# Equivalence of Weights

For your convenience, below you will find a table listing equivalences between US weights and metric (SI) weights.

Unit | Scale | Metric |
---|---|---|

Pound (lb) | 1 Pound = 16 oz | 453.5920 g |

Ounce (oz) | 1 Ounce | 28.3495 g |

Kilogram (kg) | 1 Kilogram = 1,000 gram | 1,000.0000 g |

Gram (g) | 1 Gram = 1,000 mg | 1.0000 g |

Milligram (mg) | 0.0010 g |

# Equivalence of Volumes

Where it concerns equivalences between US volume measurements customary in cooking, and metric volumes, conversions are precise, as indicated in the table below.

Unit | Scale | Metric |
---|---|---|

Gallon (gal) | 1 Gallon = 4 quart = 128 fl oz | 3,785.4080 ml |

Quart (qt) | 1 Quart = 2 pint = 32 fl oz | 946.3520 ml |

Pint (pt) | 1 Pint = 4 Gills = 16 fl oz | 473.1760 ml |

Cup (C) | 1 Cup = 2 Pint = 8 fl oz | 236.5880 ml |

Gill (gi) | 1 Gill = 4 fl oz | 118.2940 ml |

Fluid Ounce (fl oz) | 1 Fluid Ounce = 3 Tablespoons = 8 fl dr | 29.5735 ml |

Tablespoon (T) | 1 Tablespoon = 3 Teaspoons | 9.8578 ml |

Fluid Dram (fl dr) | 1 Fluid Dram = 60 minims | 3.6967 ml |

Teaspoon (t) | 1 Teaspoon = 8 Dashes | 3.2859 ml |

Dash (d) | 1 Dash = 2 Pinches | 0.4107 ml |

Pinch (p) | 1 Pinch = 2 Smidgens | 0.2054 ml |

Smidgen (s) | 0.1027 ml | |

minim (min) | 0.0616 ml |

## British, Canadian and other equivalencies

Unfortunately, there is little standardization of volume measurements across the world. In Britain, for example, a gallon is a so-called "Imperial Gallon" and is equivalent to 4.54 liters, instead of the 3.785 liters used in the US. Consequently all related values (quarts, pints, etc.) are different as well.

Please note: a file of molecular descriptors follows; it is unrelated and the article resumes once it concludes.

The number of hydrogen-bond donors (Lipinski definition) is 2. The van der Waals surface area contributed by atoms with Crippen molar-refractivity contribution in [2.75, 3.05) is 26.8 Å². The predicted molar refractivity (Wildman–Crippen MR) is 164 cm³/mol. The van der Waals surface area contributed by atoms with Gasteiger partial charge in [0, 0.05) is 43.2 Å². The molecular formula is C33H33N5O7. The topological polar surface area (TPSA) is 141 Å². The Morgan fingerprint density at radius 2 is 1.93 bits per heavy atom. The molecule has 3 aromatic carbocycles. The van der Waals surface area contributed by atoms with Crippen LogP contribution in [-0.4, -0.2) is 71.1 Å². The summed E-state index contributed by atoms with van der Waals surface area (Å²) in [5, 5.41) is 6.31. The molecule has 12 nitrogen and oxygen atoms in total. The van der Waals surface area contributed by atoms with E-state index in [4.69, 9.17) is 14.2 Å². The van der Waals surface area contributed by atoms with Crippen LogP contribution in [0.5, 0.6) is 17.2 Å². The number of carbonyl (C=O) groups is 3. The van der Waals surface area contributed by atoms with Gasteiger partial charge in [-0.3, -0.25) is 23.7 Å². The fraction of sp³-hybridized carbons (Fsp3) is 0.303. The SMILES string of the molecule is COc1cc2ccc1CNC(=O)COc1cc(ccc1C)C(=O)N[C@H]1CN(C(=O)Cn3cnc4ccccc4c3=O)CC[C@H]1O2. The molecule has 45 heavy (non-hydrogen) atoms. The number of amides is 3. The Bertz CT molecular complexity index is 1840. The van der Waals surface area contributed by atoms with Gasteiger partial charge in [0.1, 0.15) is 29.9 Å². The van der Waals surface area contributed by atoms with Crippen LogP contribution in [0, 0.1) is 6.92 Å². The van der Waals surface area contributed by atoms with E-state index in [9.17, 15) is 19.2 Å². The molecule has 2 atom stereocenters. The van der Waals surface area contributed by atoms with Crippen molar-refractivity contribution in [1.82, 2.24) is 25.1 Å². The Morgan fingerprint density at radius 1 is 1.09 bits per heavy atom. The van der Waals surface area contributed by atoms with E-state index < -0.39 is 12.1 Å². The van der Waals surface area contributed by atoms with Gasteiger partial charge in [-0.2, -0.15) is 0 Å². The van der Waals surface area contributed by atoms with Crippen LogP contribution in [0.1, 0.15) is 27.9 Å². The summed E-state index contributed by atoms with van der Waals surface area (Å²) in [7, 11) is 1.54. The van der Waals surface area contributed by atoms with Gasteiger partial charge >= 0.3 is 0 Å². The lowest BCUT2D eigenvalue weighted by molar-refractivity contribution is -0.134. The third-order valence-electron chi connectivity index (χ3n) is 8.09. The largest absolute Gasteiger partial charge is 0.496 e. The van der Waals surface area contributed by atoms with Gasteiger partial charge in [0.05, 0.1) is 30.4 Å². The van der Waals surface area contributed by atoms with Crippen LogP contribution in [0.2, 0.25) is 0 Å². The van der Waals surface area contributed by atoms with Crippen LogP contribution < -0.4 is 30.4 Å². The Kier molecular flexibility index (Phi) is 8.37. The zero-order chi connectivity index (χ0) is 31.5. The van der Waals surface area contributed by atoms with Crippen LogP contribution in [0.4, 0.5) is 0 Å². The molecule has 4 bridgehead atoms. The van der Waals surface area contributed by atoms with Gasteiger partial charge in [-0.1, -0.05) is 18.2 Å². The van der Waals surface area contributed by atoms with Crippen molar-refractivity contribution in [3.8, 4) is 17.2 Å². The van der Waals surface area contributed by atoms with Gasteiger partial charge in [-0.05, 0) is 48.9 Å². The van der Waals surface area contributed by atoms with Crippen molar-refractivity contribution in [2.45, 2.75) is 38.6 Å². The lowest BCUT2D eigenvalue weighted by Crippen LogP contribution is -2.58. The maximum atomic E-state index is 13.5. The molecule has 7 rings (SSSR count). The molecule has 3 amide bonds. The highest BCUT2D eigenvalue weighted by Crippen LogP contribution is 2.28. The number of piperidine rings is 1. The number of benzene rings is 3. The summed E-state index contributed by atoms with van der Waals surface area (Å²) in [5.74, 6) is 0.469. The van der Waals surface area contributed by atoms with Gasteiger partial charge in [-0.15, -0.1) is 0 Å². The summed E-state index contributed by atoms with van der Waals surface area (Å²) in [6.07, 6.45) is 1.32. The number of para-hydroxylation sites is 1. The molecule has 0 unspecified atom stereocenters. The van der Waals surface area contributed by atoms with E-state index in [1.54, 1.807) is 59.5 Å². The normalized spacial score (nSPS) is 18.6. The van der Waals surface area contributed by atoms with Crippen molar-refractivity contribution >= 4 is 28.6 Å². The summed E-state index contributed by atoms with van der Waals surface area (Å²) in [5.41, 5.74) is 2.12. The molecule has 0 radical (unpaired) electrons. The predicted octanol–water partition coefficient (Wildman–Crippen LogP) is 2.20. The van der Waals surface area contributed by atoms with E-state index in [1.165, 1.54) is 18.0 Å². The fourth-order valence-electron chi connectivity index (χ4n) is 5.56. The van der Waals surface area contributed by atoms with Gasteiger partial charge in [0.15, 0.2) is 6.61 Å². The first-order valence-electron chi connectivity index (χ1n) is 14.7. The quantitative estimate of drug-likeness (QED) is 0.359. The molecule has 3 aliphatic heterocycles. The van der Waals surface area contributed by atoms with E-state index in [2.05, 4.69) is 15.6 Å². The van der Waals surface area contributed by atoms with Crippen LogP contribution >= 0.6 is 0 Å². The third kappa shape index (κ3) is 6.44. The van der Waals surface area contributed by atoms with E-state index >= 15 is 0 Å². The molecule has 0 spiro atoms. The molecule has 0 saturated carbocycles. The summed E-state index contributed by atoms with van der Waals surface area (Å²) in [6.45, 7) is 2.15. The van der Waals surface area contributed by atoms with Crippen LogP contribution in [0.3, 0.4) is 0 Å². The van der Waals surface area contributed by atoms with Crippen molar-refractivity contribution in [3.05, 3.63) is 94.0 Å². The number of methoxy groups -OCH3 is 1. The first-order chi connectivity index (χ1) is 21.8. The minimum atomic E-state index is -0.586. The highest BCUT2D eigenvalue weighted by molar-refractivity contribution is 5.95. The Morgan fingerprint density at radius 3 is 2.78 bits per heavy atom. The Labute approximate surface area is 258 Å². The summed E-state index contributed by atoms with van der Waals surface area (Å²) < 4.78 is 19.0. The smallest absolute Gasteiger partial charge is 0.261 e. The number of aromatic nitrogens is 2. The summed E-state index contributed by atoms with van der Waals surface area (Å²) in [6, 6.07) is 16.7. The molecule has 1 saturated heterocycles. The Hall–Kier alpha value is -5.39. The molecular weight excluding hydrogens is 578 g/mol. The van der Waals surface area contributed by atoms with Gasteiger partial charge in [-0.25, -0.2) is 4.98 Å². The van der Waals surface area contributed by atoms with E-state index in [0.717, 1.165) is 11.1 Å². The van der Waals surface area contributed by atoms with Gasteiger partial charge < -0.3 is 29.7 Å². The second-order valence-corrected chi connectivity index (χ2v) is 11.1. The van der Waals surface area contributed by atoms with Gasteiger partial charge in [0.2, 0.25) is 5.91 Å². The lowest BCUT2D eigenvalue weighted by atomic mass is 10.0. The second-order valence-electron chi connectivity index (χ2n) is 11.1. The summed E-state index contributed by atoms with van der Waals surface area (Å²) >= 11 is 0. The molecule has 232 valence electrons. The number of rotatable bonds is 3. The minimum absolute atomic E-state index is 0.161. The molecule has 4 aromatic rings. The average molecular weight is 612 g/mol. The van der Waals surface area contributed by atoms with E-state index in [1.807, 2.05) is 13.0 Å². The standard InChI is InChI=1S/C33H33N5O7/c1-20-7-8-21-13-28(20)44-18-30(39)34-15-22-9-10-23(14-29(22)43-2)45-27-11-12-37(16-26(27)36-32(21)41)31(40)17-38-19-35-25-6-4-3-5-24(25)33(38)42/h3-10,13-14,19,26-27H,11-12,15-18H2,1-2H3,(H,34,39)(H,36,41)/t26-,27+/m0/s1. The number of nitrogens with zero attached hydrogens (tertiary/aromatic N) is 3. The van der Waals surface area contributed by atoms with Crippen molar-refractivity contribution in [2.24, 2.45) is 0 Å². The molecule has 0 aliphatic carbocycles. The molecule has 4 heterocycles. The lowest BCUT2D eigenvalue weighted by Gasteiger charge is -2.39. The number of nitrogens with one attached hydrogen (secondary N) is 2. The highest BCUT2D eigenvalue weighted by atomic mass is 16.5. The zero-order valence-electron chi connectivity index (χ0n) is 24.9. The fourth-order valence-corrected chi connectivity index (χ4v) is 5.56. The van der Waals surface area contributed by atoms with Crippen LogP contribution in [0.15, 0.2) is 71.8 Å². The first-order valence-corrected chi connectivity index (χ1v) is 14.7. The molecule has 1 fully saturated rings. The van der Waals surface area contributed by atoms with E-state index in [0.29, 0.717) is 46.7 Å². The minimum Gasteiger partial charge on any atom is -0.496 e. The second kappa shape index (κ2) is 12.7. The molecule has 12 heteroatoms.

There is an old cooking phrase which addresses the weight of water and other similar liquids (and in some cases, solids) used in the preparation of foods: "A pint's a pound the whole world 'round." Actually, a pint of water weighs 1.04375 pounds. The difference is large enough to matter for something as precise as baking, but you can use the 1-1 ratio as a quick estimator for a conversion. Note that this approximation is only close for US measurements. As stated, the Imperial Gallon is 20% larger, and so is the Imperial Pint. That's not even close.

## Relationship of volume and weight

A substance of a certain weight can take up different volume depending on how the substance is placed in the volume, and the temperature. This relationship is called specific gravity. For pure water the equivalence of 1 cup (C) of water to 236.588 ml means that at a temperature of 4C 1 cup (C) of water weighs 236.588 gram.

### Relevance of "packing"

While liquids generally occupy the same volume for a given weight, no matter what (assuming it is not under some kind of pressure), this is typically not true for solids. En example might be seen with sugar. It is not hard to understand that if you stack sugar cubes into a 1 cup volume, lots of room (air) remains between the cubes. If you would use granulated sugar, you could pack more weight into that 1 cup because not only would you use up all the space taken by the cubes, but a substantial amount of sugar would fit in the space between the cubes.

Therefore the coarseness of a material has an influence on the conversion from weight to volume, but so does the "packing" methodology. This is more easily described with a substance such as flour. If you sift flour into a cup (loosely packed) you will be able to fit much less weight compared to pushing (densily packing).

If one is working with recipes that are based on weight (or baker's percentages) and wishes to convert to volume measurements, it is important to not only describe the ingredient, but also its coarseness. E.g. "Salt, table", vs. "Salt, Kosher", or "Cheese, finely grated" vs. "Cheese, medium cubed".

### Relevance of temperature

Solids generally occupy the same volume for any temperature relevant in cooking and baking. Solids do expand with increasing temperature, but much higher temperatures are needed before the effect becomes relevant for our purposes. This is less true for liquids, but still the effect is small enough that for all practical intents and purposes it can be ignored. This is why the stated equivalence of volume and weight for water will be used across the normal temperature range for measuring; between 32 F (0 C) and 120 F (50 C).